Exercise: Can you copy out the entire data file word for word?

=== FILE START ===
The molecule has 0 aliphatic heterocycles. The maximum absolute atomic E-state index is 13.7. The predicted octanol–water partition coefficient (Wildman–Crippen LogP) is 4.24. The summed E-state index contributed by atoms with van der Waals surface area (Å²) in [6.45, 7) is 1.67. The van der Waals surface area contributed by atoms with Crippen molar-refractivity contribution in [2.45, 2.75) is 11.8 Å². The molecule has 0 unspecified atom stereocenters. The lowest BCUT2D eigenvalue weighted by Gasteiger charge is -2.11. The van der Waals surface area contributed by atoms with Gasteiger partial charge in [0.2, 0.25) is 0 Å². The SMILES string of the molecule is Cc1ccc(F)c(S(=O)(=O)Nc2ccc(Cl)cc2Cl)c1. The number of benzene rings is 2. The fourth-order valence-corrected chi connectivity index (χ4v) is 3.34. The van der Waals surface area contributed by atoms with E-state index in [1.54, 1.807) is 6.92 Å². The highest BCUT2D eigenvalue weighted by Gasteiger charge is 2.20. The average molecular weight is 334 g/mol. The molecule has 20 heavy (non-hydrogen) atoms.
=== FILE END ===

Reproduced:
The molecule has 0 aliphatic heterocycles. The maximum absolute atomic E-state index is 13.7. The predicted octanol–water partition coefficient (Wildman–Crippen LogP) is 4.24. The summed E-state index contributed by atoms with van der Waals surface area (Å²) in [6.45, 7) is 1.67. The van der Waals surface area contributed by atoms with Crippen molar-refractivity contribution in [2.45, 2.75) is 11.8 Å². The molecule has 0 unspecified atom stereocenters. The lowest BCUT2D eigenvalue weighted by Gasteiger charge is -2.11. The van der Waals surface area contributed by atoms with Gasteiger partial charge in [0.2, 0.25) is 0 Å². The SMILES string of the molecule is Cc1ccc(F)c(S(=O)(=O)Nc2ccc(Cl)cc2Cl)c1. The number of benzene rings is 2. The fourth-order valence-corrected chi connectivity index (χ4v) is 3.34. The van der Waals surface area contributed by atoms with E-state index in [1.54, 1.807) is 6.92 Å². The highest BCUT2D eigenvalue weighted by Gasteiger charge is 2.20. The average molecular weight is 334 g/mol. The molecule has 20 heavy (non-hydrogen) atoms.